‘I’m sorry,’ says inspector who led Stonewall raid



The police commander who led the raid that spiraled out of control into the Stonewall Rebellion left his assisted-living home in Whippany, N.J., for one evening earlier this month to join a discussion about the infamous event — and apologized for his role in it.

The sold-out June 2 talk at the New-York Historical Society, of which Seymour Pine was the main attraction, was part of the launch of David Carter’s new book, “Stonewall: The Riots That Sparked the Gay Revolution.”

Seymour Pine, who led the police raid that led to the Stonewall Riots, signing David Carter’s definitive book on the Uprising. (Photo by Lincoln Anderson)

Now 84, in 1969 Seymour Pine was a deputy inspector of the Police Department’s vice and gambling unit for the area of Manhattan covering Greenwich Village. He retired from the force in 1976.

Pine admitted that the police of the era were biased against gays.

“They certainly were prejudiced. There was no question about that,” he said. “But they had no idea about what gay people were about.”

Pine said there were two reasons why police raided gay clubs: First, many of them were controlled by organized crime.

“We weren’t concerned about gays. We were concerned about the Mafia,” he said.

Second, collaring gays was a way for officers to pad arrest records.

“They were easy arrests,” Pine explained. “They never gave you any trouble. Everybody behaved…. It was like, ‘We’re going down to grab the fags.’ ”

Raids on gay bars during his two years working in Manhattan were “very common,” he acknowledged.

At the time of the raid, the police had received a tip of the Mafia being involved with stolen European bonds. Police believed that “the after-hours clubs — like the Stonewall” were in on the operation. “If we could close them down, we’d see what would happen to the bonds that were surfacing,” he explained.

Stonewall was known to be run by Mafiosi, the former deputy inspector said.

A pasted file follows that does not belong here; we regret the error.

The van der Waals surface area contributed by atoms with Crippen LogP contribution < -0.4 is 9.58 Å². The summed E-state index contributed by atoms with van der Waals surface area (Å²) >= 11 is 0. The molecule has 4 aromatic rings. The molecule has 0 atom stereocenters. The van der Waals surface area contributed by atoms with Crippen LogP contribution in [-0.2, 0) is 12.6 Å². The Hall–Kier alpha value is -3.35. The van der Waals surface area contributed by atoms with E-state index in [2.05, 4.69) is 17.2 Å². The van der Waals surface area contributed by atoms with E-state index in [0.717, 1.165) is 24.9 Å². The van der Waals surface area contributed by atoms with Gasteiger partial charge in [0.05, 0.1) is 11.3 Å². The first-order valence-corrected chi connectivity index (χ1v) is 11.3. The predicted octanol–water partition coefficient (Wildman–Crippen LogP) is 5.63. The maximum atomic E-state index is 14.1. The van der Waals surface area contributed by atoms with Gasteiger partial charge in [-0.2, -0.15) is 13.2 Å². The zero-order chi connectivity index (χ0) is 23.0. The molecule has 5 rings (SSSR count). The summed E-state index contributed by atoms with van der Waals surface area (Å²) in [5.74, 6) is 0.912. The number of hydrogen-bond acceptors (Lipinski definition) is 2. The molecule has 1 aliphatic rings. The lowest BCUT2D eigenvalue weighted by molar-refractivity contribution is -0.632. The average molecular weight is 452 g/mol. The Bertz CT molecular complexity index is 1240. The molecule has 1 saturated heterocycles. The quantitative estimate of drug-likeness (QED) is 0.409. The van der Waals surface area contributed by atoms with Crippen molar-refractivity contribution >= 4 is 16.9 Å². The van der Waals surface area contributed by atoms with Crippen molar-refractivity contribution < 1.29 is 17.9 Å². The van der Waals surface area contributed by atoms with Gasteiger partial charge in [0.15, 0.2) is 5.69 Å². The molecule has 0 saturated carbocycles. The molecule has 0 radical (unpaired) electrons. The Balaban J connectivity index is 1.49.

According to author Carter, the bar was opened by Tony “Fat Tony” Lauria, whose father, also a mob figure, owned a building at the corner of Waverly Pl. and Sixth Ave. But the money from the club ultimately made its way into the pocket of Matty the Horse.

Another panel member, artist Thomas Lanigan-Schmidt, one of the homeless street kids who hung out at the Stonewall, as opposed to rival Julius’s bar — which they considered too preppy — said he knew the management was unsavory. But they liked the Stonewall’s edge.

“Stonewall was where our souls could dance,” said Lanigan-Schmidt, who at the time lived in an abandoned East Village building. “It was a Mafia joint. The windows were painted black.”

Pine said limos used to pull up in front of the bar on Saturday nights, for their well-to-do passengers “to ogle” goings on at the bar.

“We never had anything to do with those people. We never had a raid when they were there,” he admitted.

There was always someone from law enforcement inside the club monitoring the activity.

“We had policewomen in there as lesbians, plainclothes cops. We even had people in there from federal agencies,” Pine noted.

The night the Stonewall riots started, there were two policewomen posing as lesbians and two plainclothes male officers in the Stonewall. They “would say who was selling [drugs], or whatever,” Pine said.

Pine and his partner, Detective Charles Smythe, were waiting in Christopher Park, across from the bar, waiting for the signal from the two female officers inside, so they could start the raid. But strangely, no signal came.

“It got to the point that either they were in trouble or they had forgotten what they were supposed to do,” Pine said.

So the officers outside went to the door, in this case, looking to bust the bar for having minors inside. They expected the homosexuals to line up docilely and march out as usual. But this night the reaction was different.

“They were acting differently,” Pine said. “When we entered, they weren’t going to go.”